"It means 'tomorrow is zero hour,' but it was not translated into English until two days after 9/11 because there were not enough Arabic translators in the Department of Defense's National Security Agency to get through the backlog of translations to be done," said Nicholson, who went to USC and earned a degree in international relations on the modern G.I. Bill after leaving the military.

Claiming that any one of the 54 Arabic linguists the DoD was forced to fire because of DADT could have easily translated that phrase, Nicholson, his voice rising and strengthening, railed against what he sees as the out-of-date nature of a needlessly discriminatory policy.

"Do you really care if the Arabic linguist translating the next piece of crucial intelligence is gay or straight, as long as it gets done quickly and accurately and helps save American lives?"

Standing at his side were Jarrod Chlapowski, a gay veteran of five years in the Army who left the armed services in November to become Call to Duty's full-time assistant director, and Joe Solmonese, president of the Human Rights Campaign, a Washington, D.C.-based gay equality organization.

Solmonese, quoting what he said were federal General Accounting Office statistics, claimed that forcing 10,000 gays to leave the military has cost the nation more than just a measure of safety, but also $260 million in training costs for their replacements.

During a question and answer period, Chlapowski, dressed in the same uniform as Nicholson — dark blue Polo tennis shirt, Ralph Lauren khakis, and muscular arms — debunked the idea that allowing gays in the military in 2006 would further hamper the military's recruitment and reenlistment efforts.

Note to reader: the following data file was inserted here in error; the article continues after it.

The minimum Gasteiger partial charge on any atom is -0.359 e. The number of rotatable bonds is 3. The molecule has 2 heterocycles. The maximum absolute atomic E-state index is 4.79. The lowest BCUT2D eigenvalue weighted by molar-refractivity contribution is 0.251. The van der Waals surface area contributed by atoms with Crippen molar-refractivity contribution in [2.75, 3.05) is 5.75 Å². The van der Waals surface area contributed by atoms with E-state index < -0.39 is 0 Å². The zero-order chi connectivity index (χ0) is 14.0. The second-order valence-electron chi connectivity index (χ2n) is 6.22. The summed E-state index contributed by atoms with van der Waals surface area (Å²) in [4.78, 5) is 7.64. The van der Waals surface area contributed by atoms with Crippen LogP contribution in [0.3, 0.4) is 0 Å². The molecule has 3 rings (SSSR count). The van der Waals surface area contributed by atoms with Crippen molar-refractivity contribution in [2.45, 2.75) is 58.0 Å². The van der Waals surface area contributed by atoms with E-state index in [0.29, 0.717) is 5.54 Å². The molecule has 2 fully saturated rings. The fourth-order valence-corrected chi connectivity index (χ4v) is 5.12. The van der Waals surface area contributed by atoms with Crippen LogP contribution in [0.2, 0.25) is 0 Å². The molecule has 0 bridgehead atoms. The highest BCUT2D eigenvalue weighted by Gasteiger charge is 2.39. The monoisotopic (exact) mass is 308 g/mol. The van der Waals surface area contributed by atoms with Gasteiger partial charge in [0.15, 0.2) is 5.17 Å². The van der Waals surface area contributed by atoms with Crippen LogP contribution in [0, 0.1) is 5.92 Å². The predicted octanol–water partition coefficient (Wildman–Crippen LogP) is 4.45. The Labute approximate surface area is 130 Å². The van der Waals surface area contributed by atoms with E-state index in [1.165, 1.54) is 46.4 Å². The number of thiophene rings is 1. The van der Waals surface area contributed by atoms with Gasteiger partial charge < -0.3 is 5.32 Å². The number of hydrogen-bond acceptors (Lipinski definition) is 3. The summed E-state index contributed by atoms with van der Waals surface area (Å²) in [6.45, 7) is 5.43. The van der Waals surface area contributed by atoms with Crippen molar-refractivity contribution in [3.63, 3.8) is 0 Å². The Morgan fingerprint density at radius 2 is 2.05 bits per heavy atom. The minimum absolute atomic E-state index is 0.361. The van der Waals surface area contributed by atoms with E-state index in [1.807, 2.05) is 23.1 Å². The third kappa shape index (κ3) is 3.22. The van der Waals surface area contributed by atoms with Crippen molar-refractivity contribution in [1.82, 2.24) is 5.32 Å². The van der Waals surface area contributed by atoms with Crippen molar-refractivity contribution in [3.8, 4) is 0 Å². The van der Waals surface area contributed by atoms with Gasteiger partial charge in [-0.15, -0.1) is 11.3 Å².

"If you're in a forward position and have to make a foxhole, sex is the last thing on your mind," said Chlapowski.

After speaking, the three made their way to the offices of The Post and Courier for a meeting with the paper's editorial board, where HRC spokesperson Brad Luna said the trio was welcomed warmly and listened to respectfully.

"They asked a range of questions, and were very open-minded and inquisitive," said Luna, who added that the board, which decides what the local paper's official editorial positions will be, was especially interested in the likelihood of a counter DADT measure passing Congressional muster.

Luna added that neither the tour nor the HRC have attempted to enlist U.S. Sen. Lindsey Graham (R-S.C.), a former judge advocate in the U.S. Air Force who serves on the Senate's powerful Armed Forces Committee and has had his own proclivities questioned publicly.

"Just going there, speaking to [the editorial board], raises the debate of, 'If you're for strong defense, how can you be against this,'" said Luna.

Frank Wooten, an associate editor at the paper and an editorial writer on the board, says he doesn't know if the paper will tackle the issue in its viewpoints page. "We talk to a lot of people; sometimes we write about it, sometimes not."

Wooten praised the trio's presentation, saying they were personally impressive and some of what they were saying was "making sense."

So does this mean that Charleston, the now-moderately conservative Southern city that kicked off the Civil War and is home to The Citadel, could be the beginning of a sea change in how the nation views gays in the military?

Well, anyone looking for a sign might be disappointed by the moveable-letters sign standing at attention in front of a James Island dry cleaner last week that read, "Avoid fruits and nuts, because we are what we eat."

Who knows, perhaps an invading army led by a gay general named Alexander will conquer the Middle East yet again. But that time, his last name could be "Nicholson" and not "The Great."